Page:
"For the reason that three years ago our concern had an experience similar to this. We felt the necessity of a change at the works; that a scale should be adopted based on the sliding price of billets, and we asked the county authorities for protection. The workmen began tactics similar to those employed in the present troubles. The sheriff assured the members of the firm that there would be no difficulty, that he would give them ample protection and see that men who were willing to work were not interfered with. What was the result? The posse taken up by the sheriff—something over 100 men—were not permitted to land on our property; were driven off with threats of bodily harm, and it looked as if there was going to be great destruction of life and property. That frightened our people. Mr. Abbott was then in charge of the Carnegie, Phipps & Co. business, and was asked by the Amalgamated officials for a conference, which he agreed to, fearful if he did not do so there might be loss of life and destruction of property. Under that stress, in fear of the Amalgamated Association, an agreement was made and work was resumed. We did not propose this time to be placed in that position.

"The Pinkerton men, as generally understood, had been summoned and all arrangements made with them to be on hand in case of failure by the sheriff to afford protection. Is that a fact or not?

"The facts concerning the engagement of the Pinkerton men are these: From past experience, not only with the present sheriff but with all others, we have found that he has been unable to furnish us with a sufficient number of deputies to guard our property and protect the men who were anxious to work on our terms. As the Amalgamated men from the 1st of July had surrounded our works placed guards at all the entrances, and at all avenues or roads leading to our establishment and for miles distant therefrom, we felt that for the safety of our property, and in order to protect our workmen, it was necessary for us to secure our own watchmen to assist the sheriff, and we knew of no other source from which to obtain them than from Pinkerton agencies, and to them we applied.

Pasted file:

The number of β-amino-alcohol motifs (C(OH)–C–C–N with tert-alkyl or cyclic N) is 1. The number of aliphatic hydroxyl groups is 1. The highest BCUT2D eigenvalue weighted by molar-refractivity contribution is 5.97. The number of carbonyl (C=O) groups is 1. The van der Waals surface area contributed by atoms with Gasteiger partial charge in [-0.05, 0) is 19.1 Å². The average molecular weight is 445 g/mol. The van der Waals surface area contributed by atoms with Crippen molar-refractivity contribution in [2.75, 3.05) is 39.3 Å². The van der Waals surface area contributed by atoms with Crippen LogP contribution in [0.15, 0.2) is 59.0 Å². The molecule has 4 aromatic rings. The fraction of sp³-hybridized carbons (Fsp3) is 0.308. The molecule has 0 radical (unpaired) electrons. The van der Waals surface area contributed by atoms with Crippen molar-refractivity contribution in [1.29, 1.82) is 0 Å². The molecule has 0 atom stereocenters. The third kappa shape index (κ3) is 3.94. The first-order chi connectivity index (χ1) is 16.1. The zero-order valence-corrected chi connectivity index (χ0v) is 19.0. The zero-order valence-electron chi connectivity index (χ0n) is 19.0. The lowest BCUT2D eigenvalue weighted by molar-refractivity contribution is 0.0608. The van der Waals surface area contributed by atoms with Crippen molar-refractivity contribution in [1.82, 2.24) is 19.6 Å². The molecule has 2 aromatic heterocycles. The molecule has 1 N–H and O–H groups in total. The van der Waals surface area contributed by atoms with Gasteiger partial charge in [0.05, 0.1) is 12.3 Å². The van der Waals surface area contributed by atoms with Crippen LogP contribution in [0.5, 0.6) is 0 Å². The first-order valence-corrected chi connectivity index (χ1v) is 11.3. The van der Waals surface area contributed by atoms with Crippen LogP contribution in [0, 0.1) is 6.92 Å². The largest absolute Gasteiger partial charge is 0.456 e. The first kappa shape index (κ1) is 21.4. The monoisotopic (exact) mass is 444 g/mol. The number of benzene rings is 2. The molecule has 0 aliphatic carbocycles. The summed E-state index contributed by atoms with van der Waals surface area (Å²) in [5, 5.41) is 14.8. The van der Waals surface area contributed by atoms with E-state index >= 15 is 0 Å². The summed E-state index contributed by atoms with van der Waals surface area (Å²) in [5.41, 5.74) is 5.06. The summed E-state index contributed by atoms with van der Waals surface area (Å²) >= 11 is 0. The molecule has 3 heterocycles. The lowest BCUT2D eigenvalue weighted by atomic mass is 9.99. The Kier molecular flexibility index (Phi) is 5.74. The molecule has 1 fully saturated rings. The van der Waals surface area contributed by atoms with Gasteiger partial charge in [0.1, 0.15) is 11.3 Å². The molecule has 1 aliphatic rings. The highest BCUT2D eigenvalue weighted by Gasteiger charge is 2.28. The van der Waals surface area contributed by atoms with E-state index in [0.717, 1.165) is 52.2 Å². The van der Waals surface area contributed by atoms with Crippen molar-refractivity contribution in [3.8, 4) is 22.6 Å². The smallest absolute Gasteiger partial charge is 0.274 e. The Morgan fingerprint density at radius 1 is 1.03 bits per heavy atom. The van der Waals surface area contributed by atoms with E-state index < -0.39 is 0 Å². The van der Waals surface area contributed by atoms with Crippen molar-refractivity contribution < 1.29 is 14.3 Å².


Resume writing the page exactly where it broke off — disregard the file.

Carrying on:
"We brought the watchmen here as quietly as possible; had them taken to Homestead at an hour of the night when we hoped to have them enter our works without any interference whatever and without meeting anybody. We proposed to land them on our own property, and all our efforts were to prevent the possibilities of a collision between our former workmen and our watchmen. We are to-day barred out of our property at Homestead, and have been since the 1st of July. There is nobody in the mills up there now; they are standing a silent mass of machinery with nobody to look after them. They are in the hands of our former workmen.

“Have the men made overtures for a settlement of the difficulties since this trouble commenced?”

“Yes, sir. A leading ex-official in the Amalgamated Association yesterday, when this rioting was going on, called on the sheriff and I am informed asked him to come down to see me, stating that if he could get a promise that we would confer with the representatives of the Amalgamated Association looking toward an adjustment of this trouble, that he would go to Homestead and try to stop the rioting.”

“Did you consider his proposal?”

"No, sir. I told the gentleman who called that we could not confer with Amalgamated Association officials. That it was their followers who were rioting and destroying our property, and we would not accept his proposition. At the same time this representative of our former workmen said that they were willing to accept the terms offered, and concede everything we asked except the date of the scale, which they insisted should be June 30 in place of December 31.